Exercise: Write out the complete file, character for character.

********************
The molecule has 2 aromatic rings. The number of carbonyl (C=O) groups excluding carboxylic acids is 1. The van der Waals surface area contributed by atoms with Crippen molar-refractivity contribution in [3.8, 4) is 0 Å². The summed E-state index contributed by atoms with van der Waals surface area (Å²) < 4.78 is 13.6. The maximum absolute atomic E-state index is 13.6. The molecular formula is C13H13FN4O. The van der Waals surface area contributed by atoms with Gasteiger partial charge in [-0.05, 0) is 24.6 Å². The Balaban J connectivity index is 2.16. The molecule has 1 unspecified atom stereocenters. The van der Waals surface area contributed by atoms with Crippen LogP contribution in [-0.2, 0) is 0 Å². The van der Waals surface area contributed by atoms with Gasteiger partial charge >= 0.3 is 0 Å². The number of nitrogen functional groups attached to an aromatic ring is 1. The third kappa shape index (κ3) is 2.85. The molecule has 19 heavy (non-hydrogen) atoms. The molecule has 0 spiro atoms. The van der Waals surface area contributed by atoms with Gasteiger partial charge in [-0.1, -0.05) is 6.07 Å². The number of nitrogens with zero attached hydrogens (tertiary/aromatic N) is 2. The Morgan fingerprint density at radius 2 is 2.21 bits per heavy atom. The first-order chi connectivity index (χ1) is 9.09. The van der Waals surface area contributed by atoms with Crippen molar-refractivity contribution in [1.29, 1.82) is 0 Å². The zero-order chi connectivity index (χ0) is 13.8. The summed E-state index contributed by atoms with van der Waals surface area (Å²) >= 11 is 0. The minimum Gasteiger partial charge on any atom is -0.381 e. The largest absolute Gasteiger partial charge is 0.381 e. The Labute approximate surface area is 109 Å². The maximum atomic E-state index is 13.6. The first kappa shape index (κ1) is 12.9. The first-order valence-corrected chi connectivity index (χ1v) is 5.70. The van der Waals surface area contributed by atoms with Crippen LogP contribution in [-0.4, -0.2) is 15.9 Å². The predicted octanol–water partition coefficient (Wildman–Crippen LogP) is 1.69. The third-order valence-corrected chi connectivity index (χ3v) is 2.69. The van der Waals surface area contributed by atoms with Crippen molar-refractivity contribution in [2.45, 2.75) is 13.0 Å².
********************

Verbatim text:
The molecule has 2 aromatic rings. The number of carbonyl (C=O) groups excluding carboxylic acids is 1. The van der Waals surface area contributed by atoms with Crippen molar-refractivity contribution in [3.8, 4) is 0 Å². The summed E-state index contributed by atoms with van der Waals surface area (Å²) < 4.78 is 13.6. The maximum absolute atomic E-state index is 13.6. The molecular formula is C13H13FN4O. The van der Waals surface area contributed by atoms with Gasteiger partial charge in [-0.05, 0) is 24.6 Å². The Balaban J connectivity index is 2.16. The molecule has 1 unspecified atom stereocenters. The van der Waals surface area contributed by atoms with Crippen LogP contribution in [-0.2, 0) is 0 Å². The van der Waals surface area contributed by atoms with Gasteiger partial charge >= 0.3 is 0 Å². The number of nitrogen functional groups attached to an aromatic ring is 1. The third kappa shape index (κ3) is 2.85. The molecule has 19 heavy (non-hydrogen) atoms. The molecule has 0 spiro atoms. The van der Waals surface area contributed by atoms with Gasteiger partial charge in [-0.1, -0.05) is 6.07 Å². The number of nitrogens with zero attached hydrogens (tertiary/aromatic N) is 2. The Morgan fingerprint density at radius 2 is 2.21 bits per heavy atom. The first-order chi connectivity index (χ1) is 9.09. The van der Waals surface area contributed by atoms with Crippen molar-refractivity contribution in [1.29, 1.82) is 0 Å². The zero-order chi connectivity index (χ0) is 13.8. The summed E-state index contributed by atoms with van der Waals surface area (Å²) >= 11 is 0. The minimum Gasteiger partial charge on any atom is -0.381 e. The largest absolute Gasteiger partial charge is 0.381 e. The Labute approximate surface area is 109 Å². The maximum atomic E-state index is 13.6. The first kappa shape index (κ1) is 12.9. The first-order valence-corrected chi connectivity index (χ1v) is 5.70. The van der Waals surface area contributed by atoms with Crippen LogP contribution in [-0.4, -0.2) is 15.9 Å². The predicted octanol–water partition coefficient (Wildman–Crippen LogP) is 1.69. The third-order valence-corrected chi connectivity index (χ3v) is 2.69. The van der Waals surface area contributed by atoms with Crippen molar-refractivity contribution in [2.45, 2.75) is 13.0 Å².